Having no Truck with it


Oh look, there are corner pieces and edging. Remarkable. Limestone or otherwise, this one photo is provoking more debate than any other picture in the history of this blog. Scan from Coal Mining in Walsall Wood, Brownhills and Aldridge by Brian Rollins.

There’s recently been debate here about why the Wesley Church in Walsall Wood was apparently, and uncharacteristically for the area, made from stone – most think it was limestone, but even that statement has proven contentious.

The young David Evans recently wrote an article in which he speculated the material for the church – were it made from limestone – might have come from the limestone mines of Rushall and north Walsall, via the Daw End canal. As I expected, this has attracted the interest of Peter ‘Pedro’ Cutler, whose research is turning up some interesting things.

As usual, the thread is departing at a number of tangential angles and here is the wonderful result of one of them – the connection between the church and a rather odd character that owned Pelsall Ironworks, whose boiler explosion Peter did so much work to document here a few years ago.

Peter has always been very concerned with the accurate understanding of working conditions of our forefathers and this is a wonderful addition for a fine cannon of work.

Thanks to Peter, as ever, and if you wish to have your say, please feel free: comment here or mail me: BrownhillsBob at Googlemail dot com. Thanks.

Remember, this round of debate started precisely over the identity of a large lady in the original photo. Sometimes, I really wonder how we got here…

Peter wrote:

The image above is taken from the wonderful Pelsall History site, and is a painting from the photographic record by Steve Dent. The Pelsall History site has this to say: ‘The painting shows Pelsall Iron Works as it would have looked when it was a going concern in the 1860s, with a locomotive crossing the bridge , horse drawn Shropshire Union barges and furnaces burning bright.The scene is set towards the end of a cold December day after a few light snow flurries, the sun going down and the full moon on the rise(signifing the end of an era).With not much to go on in the way of photographs I had to use my imagination somewhat, anyway I hope it will keep an important and almost forgotten part of Pelsall history alive for a while longer’. I realise this isn’t where the accident occurred, but it’s the same company, and not many folk know about the history of the foundry.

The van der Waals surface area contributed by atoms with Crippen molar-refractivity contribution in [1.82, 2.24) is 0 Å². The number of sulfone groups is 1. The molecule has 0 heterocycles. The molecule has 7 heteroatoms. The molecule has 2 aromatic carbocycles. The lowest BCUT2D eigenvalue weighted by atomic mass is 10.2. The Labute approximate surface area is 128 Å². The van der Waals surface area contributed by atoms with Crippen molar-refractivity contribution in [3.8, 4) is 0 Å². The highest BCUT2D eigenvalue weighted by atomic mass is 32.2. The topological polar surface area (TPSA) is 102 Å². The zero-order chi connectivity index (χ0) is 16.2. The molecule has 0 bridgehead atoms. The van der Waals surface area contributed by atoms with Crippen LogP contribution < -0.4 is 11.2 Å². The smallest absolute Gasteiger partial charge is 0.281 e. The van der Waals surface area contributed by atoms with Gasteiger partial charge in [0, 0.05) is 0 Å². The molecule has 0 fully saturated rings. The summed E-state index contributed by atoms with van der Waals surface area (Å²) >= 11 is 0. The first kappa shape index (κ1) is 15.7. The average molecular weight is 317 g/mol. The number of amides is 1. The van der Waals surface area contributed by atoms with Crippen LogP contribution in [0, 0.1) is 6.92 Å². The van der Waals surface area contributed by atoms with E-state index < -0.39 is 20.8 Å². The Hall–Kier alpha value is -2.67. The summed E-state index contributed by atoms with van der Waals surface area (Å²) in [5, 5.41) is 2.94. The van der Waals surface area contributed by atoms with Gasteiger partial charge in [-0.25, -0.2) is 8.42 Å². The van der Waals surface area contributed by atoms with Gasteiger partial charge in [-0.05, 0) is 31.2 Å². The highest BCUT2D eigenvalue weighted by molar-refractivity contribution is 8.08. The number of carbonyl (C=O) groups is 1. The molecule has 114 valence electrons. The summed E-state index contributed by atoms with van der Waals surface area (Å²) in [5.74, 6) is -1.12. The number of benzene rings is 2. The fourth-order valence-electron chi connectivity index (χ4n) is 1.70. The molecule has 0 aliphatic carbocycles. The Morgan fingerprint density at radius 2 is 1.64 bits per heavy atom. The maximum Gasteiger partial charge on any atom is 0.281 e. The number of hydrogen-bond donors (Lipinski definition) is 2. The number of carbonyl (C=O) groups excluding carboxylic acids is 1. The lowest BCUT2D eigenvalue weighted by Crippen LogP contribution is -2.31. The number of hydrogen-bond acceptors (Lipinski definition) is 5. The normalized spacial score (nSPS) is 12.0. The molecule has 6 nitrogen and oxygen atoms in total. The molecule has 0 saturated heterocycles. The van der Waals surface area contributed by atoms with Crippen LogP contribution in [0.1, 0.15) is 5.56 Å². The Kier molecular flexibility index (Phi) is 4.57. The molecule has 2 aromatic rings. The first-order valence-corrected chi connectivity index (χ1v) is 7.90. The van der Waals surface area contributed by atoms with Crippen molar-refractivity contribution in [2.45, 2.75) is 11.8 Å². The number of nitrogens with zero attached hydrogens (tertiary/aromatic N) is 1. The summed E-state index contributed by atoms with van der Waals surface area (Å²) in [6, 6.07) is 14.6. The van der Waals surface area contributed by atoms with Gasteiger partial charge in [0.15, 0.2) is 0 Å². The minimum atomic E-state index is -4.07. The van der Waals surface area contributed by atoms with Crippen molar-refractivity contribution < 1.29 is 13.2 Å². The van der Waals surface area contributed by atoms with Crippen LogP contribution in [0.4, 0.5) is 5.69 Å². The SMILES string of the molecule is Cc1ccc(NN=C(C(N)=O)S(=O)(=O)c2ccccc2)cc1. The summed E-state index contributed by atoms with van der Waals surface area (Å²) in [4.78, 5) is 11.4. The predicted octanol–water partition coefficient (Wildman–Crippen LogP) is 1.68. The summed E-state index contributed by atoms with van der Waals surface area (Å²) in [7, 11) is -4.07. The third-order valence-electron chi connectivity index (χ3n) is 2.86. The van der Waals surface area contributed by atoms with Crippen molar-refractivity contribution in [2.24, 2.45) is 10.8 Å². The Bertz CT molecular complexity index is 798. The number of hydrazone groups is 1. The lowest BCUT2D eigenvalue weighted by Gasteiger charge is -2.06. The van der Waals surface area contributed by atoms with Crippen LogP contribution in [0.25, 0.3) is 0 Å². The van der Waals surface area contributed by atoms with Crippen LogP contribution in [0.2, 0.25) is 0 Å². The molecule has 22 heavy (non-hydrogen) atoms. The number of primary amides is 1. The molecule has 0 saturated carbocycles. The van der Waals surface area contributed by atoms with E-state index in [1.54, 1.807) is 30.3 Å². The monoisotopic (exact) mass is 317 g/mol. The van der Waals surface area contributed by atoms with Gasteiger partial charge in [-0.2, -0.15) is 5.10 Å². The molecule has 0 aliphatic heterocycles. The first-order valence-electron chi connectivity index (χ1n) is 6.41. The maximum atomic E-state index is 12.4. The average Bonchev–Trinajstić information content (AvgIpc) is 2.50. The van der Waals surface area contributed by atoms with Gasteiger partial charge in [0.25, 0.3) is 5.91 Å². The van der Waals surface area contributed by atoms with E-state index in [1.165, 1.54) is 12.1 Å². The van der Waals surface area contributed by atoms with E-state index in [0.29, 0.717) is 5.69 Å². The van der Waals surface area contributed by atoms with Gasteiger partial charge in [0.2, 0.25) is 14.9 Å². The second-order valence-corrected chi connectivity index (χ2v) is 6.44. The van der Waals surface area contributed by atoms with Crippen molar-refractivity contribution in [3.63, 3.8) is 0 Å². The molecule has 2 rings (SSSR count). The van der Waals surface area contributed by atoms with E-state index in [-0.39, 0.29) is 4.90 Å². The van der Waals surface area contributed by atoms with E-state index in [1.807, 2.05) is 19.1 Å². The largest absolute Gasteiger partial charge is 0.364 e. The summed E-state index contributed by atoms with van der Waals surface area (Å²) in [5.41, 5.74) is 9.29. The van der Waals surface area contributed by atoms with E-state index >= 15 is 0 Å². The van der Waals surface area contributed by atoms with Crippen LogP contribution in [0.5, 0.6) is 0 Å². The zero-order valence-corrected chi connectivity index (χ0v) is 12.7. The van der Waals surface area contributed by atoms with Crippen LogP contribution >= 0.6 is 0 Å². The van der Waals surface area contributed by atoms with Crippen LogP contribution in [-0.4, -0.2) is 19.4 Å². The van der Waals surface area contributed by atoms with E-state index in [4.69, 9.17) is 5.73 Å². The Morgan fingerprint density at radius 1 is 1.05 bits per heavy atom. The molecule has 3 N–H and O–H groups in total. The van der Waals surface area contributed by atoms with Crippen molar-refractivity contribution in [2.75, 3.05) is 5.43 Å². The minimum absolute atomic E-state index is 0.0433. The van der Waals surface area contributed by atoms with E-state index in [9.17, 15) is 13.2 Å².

Boaz Bloomer and Sons, and the Pelsall Ironworks

In the young David’s search for the reason why the Wesleyan Chapel of Walsall Wood was built in limestone he went back to the mention, in the Lichfield Mercury, of the laying of the foundation stone. J Brewer had presented Mrs Bloomer, of The Grove, Pelsall, with a silver trowel and a mahogany mallet when she was invited to lay the stone.

There is a J Brewer who was, amongst other things, a lime master, however I have doubts as to whether it was Brewer who supplied the limestone. So what of Mrs Bloomer? Well she did not provide David’s answer but led to a tale of financial intrigue, perhaps some wrong assertions, and involving some worthies that have already been mentioned on the Blog.

Mrs Bloomer turns out to be Emily Treffrey, the second wife of Boaz Bloomer (1810-1874) who he married in 1852; summarising the information about Boaz Bloomer Snr from Wikipedia, and Pelsall Ironworks from the History of Walsall

Boaz Bloomer (1801-1874) JP was a prominent industrialist from Holly Hall in Dudley. His family is believed to have worked in the Iron industry for several generations. He had eight children in total and he married his second wife in 1852, Emily Treffey.

His first involvement with Pelsall Ironworks was in 1846 in partnership with Davis. He purchased the ironworks from Mr. Richard Fryer, a Wolverhampton banker and MP who died in 1846; he also invested in several coal mines. In 1865 he bought out Davis’s share of the company, and ran the business with his son, Boaz Bloomer Jr, as Boaz Bloomer and Son.

The Bloomer family were strong Methodists and benefactors. They were greatly involved in the building of the Methodist Chapel in 1858, and the Wesleyan day school in 1866. In the 1860s Boaz Bloomer opened a room at the works where daily newspapers and periodicals were available for employees to read.